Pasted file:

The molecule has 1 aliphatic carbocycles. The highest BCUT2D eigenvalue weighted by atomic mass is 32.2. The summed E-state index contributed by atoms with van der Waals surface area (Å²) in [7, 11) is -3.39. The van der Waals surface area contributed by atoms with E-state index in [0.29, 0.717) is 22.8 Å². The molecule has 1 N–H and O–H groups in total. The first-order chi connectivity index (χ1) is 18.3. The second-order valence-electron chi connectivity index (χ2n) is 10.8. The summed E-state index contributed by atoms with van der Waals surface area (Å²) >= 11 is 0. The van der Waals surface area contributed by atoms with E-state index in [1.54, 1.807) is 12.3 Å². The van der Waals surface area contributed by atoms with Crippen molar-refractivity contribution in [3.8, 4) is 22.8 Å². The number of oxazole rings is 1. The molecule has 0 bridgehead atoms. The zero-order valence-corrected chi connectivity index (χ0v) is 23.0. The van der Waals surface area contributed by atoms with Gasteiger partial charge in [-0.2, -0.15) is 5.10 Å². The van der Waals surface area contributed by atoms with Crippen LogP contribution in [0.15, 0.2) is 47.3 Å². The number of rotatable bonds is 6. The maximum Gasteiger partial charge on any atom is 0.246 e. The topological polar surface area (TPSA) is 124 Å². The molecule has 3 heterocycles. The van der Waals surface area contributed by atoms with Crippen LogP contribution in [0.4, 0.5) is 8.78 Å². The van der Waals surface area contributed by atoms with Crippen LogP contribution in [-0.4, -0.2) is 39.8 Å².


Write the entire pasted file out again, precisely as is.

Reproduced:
The molecule has 1 aliphatic carbocycles. The highest BCUT2D eigenvalue weighted by atomic mass is 32.2. The summed E-state index contributed by atoms with van der Waals surface area (Å²) in [7, 11) is -3.39. The van der Waals surface area contributed by atoms with E-state index in [0.29, 0.717) is 22.8 Å². The molecule has 1 N–H and O–H groups in total. The first-order chi connectivity index (χ1) is 18.3. The second-order valence-electron chi connectivity index (χ2n) is 10.8. The summed E-state index contributed by atoms with van der Waals surface area (Å²) >= 11 is 0. The van der Waals surface area contributed by atoms with E-state index in [1.54, 1.807) is 12.3 Å². The van der Waals surface area contributed by atoms with Crippen molar-refractivity contribution in [3.8, 4) is 22.8 Å². The number of oxazole rings is 1. The molecule has 0 bridgehead atoms. The zero-order valence-corrected chi connectivity index (χ0v) is 23.0. The van der Waals surface area contributed by atoms with Gasteiger partial charge in [-0.2, -0.15) is 5.10 Å². The van der Waals surface area contributed by atoms with Crippen LogP contribution in [0.15, 0.2) is 47.3 Å². The number of rotatable bonds is 6. The maximum Gasteiger partial charge on any atom is 0.246 e. The topological polar surface area (TPSA) is 124 Å². The molecule has 3 heterocycles. The van der Waals surface area contributed by atoms with Crippen LogP contribution in [0.4, 0.5) is 8.78 Å². The van der Waals surface area contributed by atoms with Crippen LogP contribution in [-0.4, -0.2) is 39.8 Å².